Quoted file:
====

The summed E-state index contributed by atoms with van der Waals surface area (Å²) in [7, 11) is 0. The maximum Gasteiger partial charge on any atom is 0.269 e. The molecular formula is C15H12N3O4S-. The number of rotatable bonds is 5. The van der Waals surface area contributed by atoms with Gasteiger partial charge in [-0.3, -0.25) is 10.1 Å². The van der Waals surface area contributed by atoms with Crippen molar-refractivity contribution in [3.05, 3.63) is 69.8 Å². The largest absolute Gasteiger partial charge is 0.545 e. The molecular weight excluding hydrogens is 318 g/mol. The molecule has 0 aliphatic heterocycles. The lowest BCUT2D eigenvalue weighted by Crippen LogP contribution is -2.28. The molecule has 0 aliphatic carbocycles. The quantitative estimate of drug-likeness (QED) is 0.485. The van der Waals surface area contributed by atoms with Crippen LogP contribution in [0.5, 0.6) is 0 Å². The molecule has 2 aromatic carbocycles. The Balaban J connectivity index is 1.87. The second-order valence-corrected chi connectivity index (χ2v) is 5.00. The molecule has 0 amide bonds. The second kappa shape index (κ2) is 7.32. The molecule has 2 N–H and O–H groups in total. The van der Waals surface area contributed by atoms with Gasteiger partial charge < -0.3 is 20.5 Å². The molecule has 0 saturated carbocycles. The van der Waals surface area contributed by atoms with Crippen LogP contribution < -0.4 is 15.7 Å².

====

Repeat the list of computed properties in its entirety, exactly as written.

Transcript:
The summed E-state index contributed by atoms with van der Waals surface area (Å²) in [7, 11) is 0. The maximum Gasteiger partial charge on any atom is 0.269 e. The molecular formula is C15H12N3O4S-. The number of rotatable bonds is 5. The van der Waals surface area contributed by atoms with Gasteiger partial charge in [-0.3, -0.25) is 10.1 Å². The van der Waals surface area contributed by atoms with Crippen molar-refractivity contribution in [3.05, 3.63) is 69.8 Å². The largest absolute Gasteiger partial charge is 0.545 e. The molecular weight excluding hydrogens is 318 g/mol. The molecule has 0 aliphatic heterocycles. The lowest BCUT2D eigenvalue weighted by Crippen LogP contribution is -2.28. The molecule has 0 aliphatic carbocycles. The quantitative estimate of drug-likeness (QED) is 0.485. The van der Waals surface area contributed by atoms with Crippen LogP contribution in [0.5, 0.6) is 0 Å². The molecule has 2 aromatic carbocycles. The Balaban J connectivity index is 1.87. The second-order valence-corrected chi connectivity index (χ2v) is 5.00. The molecule has 0 amide bonds. The second kappa shape index (κ2) is 7.32. The molecule has 2 N–H and O–H groups in total. The van der Waals surface area contributed by atoms with Gasteiger partial charge < -0.3 is 20.5 Å². The molecule has 0 saturated carbocycles. The van der Waals surface area contributed by atoms with Crippen LogP contribution < -0.4 is 15.7 Å².